“Kook” is a beautiful book and a striking piece of prose.
Peter Heller approaches surfing like a poet. He sees more hues than Renoir and soaks in every flavor and scent. He bathes us in the scene.
“We climbed out and stretched. The air was soft and warm like brushed flannel. It smelled like creosote and flowers and the tang of some sagey herb, and there was a damp scent of recent rain. The ground was fine dust and dry, but in this desert the ground can be dry minutes after a shower. We walked to the edge of the cliff and peered over; we were high enough up that a tumble over the edge would mean certain death. There was the sea, oddly unfamiliar. She felt at the moment like a girl you have known for a while but see in make up for the first time. I don’t know why. And right below us was the wave. One of the waves. We had heard there were several. On our right, the cliff jutted out to a shallow point. Dark rocks tumbled out into the water, forming a reef. That’s where it started breaking. As it pushed in, it shaped itself into a wall. A perfect slate-blue wall. Straight as a chalk line. And long. Mother of God, how long it was. The break ripped white along the face of it as evenly as the rear tab on a FedEx pack.”
As readers, we bob on the board with Heller, watching for waves. We struggle to find our balance, we revel in a brief ride. We walk wet from the surf, sandy and dinged up and determined to get back on the board. We feel his ache to master the sport, we start to read waves and how they break.
Heller’s lyrical poetry is the main tug through the book. It will help your enjoyment of “Kook” if you have a bit of interest in surfing. Or the ocean. There are many keen observations about the ocean and development along its shores. Heller keeps a sharp eye for disappearing mangroves, overly aggressive developments.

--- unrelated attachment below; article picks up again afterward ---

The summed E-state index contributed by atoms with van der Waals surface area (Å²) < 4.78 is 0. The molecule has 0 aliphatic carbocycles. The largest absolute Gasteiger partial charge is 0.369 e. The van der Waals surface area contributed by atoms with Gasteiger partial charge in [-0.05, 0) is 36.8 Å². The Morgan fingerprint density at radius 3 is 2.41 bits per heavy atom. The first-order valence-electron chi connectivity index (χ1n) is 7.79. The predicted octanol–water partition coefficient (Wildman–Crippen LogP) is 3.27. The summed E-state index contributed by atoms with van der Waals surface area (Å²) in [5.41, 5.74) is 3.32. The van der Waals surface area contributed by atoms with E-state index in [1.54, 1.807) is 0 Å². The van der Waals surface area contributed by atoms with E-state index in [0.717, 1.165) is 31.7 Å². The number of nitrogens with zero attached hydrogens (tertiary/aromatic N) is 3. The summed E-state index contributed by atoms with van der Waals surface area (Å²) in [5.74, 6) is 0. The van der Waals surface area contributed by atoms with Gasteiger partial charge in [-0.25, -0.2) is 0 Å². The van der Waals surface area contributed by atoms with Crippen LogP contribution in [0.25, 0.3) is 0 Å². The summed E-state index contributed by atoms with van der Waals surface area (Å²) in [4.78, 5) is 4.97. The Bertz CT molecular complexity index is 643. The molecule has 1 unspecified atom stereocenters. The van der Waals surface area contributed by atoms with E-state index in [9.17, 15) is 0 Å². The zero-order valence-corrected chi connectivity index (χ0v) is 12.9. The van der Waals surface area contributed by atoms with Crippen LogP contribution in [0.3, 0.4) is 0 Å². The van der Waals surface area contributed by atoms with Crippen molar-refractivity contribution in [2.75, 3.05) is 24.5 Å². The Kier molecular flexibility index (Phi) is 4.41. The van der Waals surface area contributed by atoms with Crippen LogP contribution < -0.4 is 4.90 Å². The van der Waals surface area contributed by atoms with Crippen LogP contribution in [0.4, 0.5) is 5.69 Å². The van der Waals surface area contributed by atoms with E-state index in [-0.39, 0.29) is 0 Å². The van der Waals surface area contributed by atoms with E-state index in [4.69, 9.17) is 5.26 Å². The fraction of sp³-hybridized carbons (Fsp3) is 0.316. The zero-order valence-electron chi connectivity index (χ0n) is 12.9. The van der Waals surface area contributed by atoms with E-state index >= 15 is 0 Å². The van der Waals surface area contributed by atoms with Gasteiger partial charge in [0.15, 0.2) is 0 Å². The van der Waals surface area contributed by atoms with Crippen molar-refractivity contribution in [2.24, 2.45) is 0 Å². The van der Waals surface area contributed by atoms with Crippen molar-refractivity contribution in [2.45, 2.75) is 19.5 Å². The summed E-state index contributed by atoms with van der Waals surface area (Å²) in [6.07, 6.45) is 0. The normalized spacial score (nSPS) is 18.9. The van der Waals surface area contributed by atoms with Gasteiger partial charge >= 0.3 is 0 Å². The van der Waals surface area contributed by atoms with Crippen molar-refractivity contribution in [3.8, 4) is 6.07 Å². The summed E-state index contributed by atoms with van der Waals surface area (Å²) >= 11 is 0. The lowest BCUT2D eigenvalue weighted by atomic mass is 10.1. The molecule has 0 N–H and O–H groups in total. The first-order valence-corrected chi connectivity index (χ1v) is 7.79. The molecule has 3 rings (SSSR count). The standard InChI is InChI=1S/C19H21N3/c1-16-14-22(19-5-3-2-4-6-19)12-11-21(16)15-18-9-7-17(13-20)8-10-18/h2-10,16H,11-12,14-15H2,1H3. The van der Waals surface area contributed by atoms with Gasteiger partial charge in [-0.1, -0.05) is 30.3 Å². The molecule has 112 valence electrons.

“Kook” (the term is used for rookie surfers; newbies) isn’t all waves and boards. It’s about learning a new skill and grasping the many nuances that go with it. It’s about travel, in this case down the Baja Peninsula of Mexico. It’s about the variety of characters Heller encounters: formal and informal surfing instructors, fellow surfers, fellow travelers and strangers too. It’s also about The Beast, an overhauled VW van with its own quirks and issues. And it’s about Kim, Heller’s companion on the trip, and it’s about their relationship.
The sections about his relationship with Kim are recounted with the same clear-eyed honesty as everything else in the book and, in spots, Heller lets us see his weaknesses, particularly his lack of patience. Full disclosure: Peter Heller and I are friends. But in his writing he reveals some raw, difficult edges of his personality that casual friends might not see (I certainly had not) and, in a way, Heller fesses up. I only wish there had been some wrap-up on how he steadied the keel with Kim; she seemed to disappear a bit from view at the end.
Along the way with “Kook,” Heller recounts brief bits of previous adventures that led to previous outstanding books, “Hell or High Water: Surviving Tibet’s Tsangpo River,” “The Whale Warriors” (a trip on the same boat that’s featured in Animal Planet’s “Whale Wars” documentary series) and his work with the crew saving dolphins that was featured in “The Cove.” Heller’s fearless, adventurous spirit is palpable throughout “Kook” too, but he’s also an artist working to paint moving scenes, in this case with words.
One more sample: “We drove down into the dry-season heat of southern Oaxaca. Rough coastal hills, big spreading ceiba trees at the edges of pastures, small villages of thatch-roofed shacks. We crossed long bridges over wide rivers that ran mud-brown and slow now with the first mountain rains, rains that hadn’t gotten down to the low country. The rivers were lined with palms and cornfields and they emptied into the sea below us. Others were dry beds reflecting back the midday sun, and horses wandered the arroyos and banks. I loved being on the road again. We stopped for lunch at a roadside shack that canted in a billow of fragrant smoke and steam curling out in the open kitchen. The woman offered us two platos del dia: iguana and armadillo. We had Cokes and drove on.”
In my book, it’s rare to have a tough-as-nails, full-throttle adventurer who has the ability to stop and see moments—and many others—like that one. All in all, it makes “Kook” worth reading and Peter Heller (and Kim) worth getting to know.